Miami City Ballet Brings the Heat
MIAMI CITY BALLET | KOCH THEATER
APRIL 13 – 17, 2016
PRESENTED BY THE JOYCE THEATER FOUNDATION
Miami City Ballet brings challenging repertory to the Koch Theater stage, a run that includes George Balanchine, Twyla Tharp, Alexei Ratmansky, Justin Peck, and Liam Scarlett, with accompaniment by the New York City Ballet Orchestra (helmed by Gary Sheldon). The shared music, venue, and slate of choreographers evokes the New York City Ballet, but the Miami troupe infuses its dancing with greater energy and effervescence than the excellent resident company.
Under the direction of Lourdes Lopez, the company brings terrific verve to Balanchine’s Symphony in Three Movements, opening the first repertory program. Patricia Delgado and Renan Cerdeiro delight with their partner work, interlocking their angled limbs in Balanchine’s still striking modernist vocabulary. Stravinsky orchestrations offer musical fireworks to accompany the kinetic bursts. As a whole, the company’s bright dynamism shrinks the gap between audience and performer, an intimacy that NYCB is less successful in achieving.
Twyla Tharp’s Sweet Fields shifts gears. The music—hymns, Shaker songs, harps—sets an elegiac tone for the dancers, who wear all-white, robe-length over-shirts. The movement alludes to the spiritual: backward runs evoke the repetition in some Shaker rituals, the men clasping their hands overhead in pirouettes as if pleading with higher spirits. At one point, a group of dancers bear one of their own aloft in a funereal procession, letting him roll down their arms horizontally. In an even bolder moment, one man is spun 180º, like the hand on a clock. The women, in soft shoes, ratchet their legs to full extension, paddling air toward their faces with flat palms. Tharp’s jaunty, fluid, and technically challenging vocabulary suits the company well.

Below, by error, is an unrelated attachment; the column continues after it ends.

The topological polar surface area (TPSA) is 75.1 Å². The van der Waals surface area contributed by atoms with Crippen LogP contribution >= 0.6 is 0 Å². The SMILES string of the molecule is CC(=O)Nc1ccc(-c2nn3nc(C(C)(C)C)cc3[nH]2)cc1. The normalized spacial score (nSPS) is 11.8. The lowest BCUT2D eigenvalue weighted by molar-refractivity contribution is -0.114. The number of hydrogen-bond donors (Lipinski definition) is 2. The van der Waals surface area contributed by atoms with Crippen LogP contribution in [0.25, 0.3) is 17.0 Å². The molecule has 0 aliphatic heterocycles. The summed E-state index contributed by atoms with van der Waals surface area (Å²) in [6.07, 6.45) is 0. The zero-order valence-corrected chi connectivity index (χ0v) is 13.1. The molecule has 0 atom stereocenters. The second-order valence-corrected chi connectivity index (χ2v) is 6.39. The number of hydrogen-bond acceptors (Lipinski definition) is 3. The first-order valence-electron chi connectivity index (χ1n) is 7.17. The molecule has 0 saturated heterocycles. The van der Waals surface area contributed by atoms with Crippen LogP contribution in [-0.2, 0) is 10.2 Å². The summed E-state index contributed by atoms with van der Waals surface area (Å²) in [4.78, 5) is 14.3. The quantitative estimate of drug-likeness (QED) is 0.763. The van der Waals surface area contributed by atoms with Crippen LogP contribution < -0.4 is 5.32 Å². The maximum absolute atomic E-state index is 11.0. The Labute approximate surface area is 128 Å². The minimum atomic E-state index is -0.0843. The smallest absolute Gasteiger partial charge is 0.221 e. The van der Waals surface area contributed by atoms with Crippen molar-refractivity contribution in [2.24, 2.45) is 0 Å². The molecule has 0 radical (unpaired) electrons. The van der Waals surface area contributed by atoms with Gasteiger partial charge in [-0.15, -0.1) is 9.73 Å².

With its fluttering flutes, heroic strings, and toreador-worthy finale, Rachmaninoff’s “Symphonic Dances” has understandably been used by a number of choreographers. Alexei Ratmansky follows suit. His rendition contains many of his stylistic flourishes: dancers run onstage in quick, short steps and form an accumulating line; limbs pull in opposite directions, forming a pleasing elastic tension. And, as always, Ratmansky creates bonds between performers, small groups that move with or against a chorus. For example, when the magnetic Jeanette Delgado flirts with a male dancer, she is shadowed by a group of women, who then swarm the man—reminiscent of female choruses in legendary ballets like Swan Lake and Giselle.